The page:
A key factor in the adoption of a new farming practice is evidence of its economic advantages. Farmers are often reluctant to change their farming methods because of the high-risk nature of their livelihood; every crop and every group of livestock is essential to a farmer’s income stability. While much research has focused on individual farming practices or small farm plots, Dr Teague and his research partners have synthesised information from many studies across multiple areas to elucidate the bigger picture for a whole-agroecosystem approach.
By quantifying the costs and benefits of regenerative cropping and AMP grazing practices, Dr Teague aims to provide rigorous, unbiased information to farmers and policy-makers, allowing them to make informed agricultural management decisions based on real evidence. ‘We need to develop an understanding of how these agricultural ecosystems respond to different management options, so that the consequences of adopting different management options can be determined,’ he says. ‘In-depth calculations of the full impacts of different agricultural production chains are required.’
Dr Teague works closely with farmers that have already switched to regenerative cropping and AMP grazing and have greatly increased the profitability of their farms. Purchased inputs, such as fertilisers, pesticides and fuel for machinery, have become very expensive. As these inputs do not necessarily equate to higher yields, the profit margins are reduced. In some of the cases Dr Teague investigated, farmers were already seeking increased bank loans to afford the agricultural inputs to keep their traditionally managed farms afloat.
Regenerative cropping and AMP grazing practices require much lower inputs, so profit margins increase even if yields remain the same. By switching to regenerative practices, these farmers were able to reverse the damage within their agroecosystems, restore optimum ecosystem services, and improve the financial stability of their farms.
Through working with these farmers, Dr Teague aimed to create a practical business plan to help other farmers make the switch. He discovered that farmers successfully converting to regenerative practices would start off small. ‘They wouldn’t go from one year of using large quantities of fertilisers and pesticides to using nothing the next year,’ he says. ‘An example that has succeeded is cutting the applications in half the first year, again the next year, and then applying nothing the third year.’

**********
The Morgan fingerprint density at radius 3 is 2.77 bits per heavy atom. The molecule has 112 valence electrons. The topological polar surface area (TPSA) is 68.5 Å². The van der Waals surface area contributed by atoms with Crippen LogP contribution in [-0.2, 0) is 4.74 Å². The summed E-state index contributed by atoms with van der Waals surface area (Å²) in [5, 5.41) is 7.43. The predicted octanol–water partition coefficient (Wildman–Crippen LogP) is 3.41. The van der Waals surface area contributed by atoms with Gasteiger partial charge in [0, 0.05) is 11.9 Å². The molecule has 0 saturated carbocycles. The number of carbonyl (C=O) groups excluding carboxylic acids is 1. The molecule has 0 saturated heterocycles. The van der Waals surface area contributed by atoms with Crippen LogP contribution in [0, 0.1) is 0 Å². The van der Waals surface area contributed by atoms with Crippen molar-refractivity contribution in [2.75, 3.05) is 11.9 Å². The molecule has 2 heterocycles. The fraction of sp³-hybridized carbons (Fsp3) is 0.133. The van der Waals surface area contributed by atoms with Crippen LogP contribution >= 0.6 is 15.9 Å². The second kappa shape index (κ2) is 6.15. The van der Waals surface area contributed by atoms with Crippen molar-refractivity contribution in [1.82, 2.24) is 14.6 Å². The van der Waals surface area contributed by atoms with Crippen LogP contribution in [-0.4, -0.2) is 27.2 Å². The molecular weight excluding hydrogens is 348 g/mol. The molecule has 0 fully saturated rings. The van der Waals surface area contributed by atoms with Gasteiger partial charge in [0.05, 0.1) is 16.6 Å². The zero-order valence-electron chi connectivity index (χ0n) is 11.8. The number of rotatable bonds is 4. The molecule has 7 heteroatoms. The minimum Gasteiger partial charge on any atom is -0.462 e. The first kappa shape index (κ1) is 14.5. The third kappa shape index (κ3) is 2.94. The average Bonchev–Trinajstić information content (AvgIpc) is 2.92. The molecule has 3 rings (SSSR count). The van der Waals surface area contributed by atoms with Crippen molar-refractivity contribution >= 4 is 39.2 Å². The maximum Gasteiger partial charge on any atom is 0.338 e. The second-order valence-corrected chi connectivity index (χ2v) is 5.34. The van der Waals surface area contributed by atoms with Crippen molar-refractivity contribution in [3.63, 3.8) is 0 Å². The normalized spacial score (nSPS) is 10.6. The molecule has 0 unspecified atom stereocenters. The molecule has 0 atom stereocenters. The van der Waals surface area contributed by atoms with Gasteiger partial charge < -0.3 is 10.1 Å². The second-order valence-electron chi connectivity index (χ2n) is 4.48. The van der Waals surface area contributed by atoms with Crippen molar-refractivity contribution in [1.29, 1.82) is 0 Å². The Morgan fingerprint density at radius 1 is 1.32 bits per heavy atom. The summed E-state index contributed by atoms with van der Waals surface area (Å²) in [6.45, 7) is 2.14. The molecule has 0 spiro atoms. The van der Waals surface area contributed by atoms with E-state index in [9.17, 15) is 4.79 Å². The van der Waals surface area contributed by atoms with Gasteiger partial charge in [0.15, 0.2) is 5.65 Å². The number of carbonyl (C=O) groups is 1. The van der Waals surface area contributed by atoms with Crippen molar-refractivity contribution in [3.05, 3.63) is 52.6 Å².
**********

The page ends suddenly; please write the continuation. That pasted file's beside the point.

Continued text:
The Future of Farming
Dr Teague and his team have demonstrated that some of the improvements to agroecosystems happen fairly rapidly when the switch is made from conventional farming practices to regenerative cropping and AMP grazing. In less than a decade, the carbon storage in soil increases substantially, soil nutrients improve, and water movement into the soil and water retention is enhanced.
Dr Teague is continuing to expand his research to include more agroecosystems, with the objective of tailoring the suggested practices for different climates, landscapes, and water availability. So far, the environmental and agricultural benefits have been universal across these agroecosystems, offering a promising alternative to current dire predictions for agriculture.
Meet the researcher
Dr W. Richard Teague
Ecosystem Science and Management
Texas A&M University
Dr Richard Teague earned his PhD in Botany and Ecology from the University of the Witwatersrand, in Johannesburg, South Africa. Following this, he continued his research into grazing management systems and brush control with fire and chemicals on semi-arid rangeland in Africa and North America. He relocated to the USA, where he is currently Professor of Grazing-land Ecology in the department of Ecosystem Science and Management at Texas A&M University. His research interests include sustainable management of agroecosystems, ecological restoration, and ecological economics modelling. Dr Teague works with a team of researchers, farmers and policy-makers to help inform best practices in sustainable agriculture, and has been invited to present his work at numerous prestigious conferences across the globe.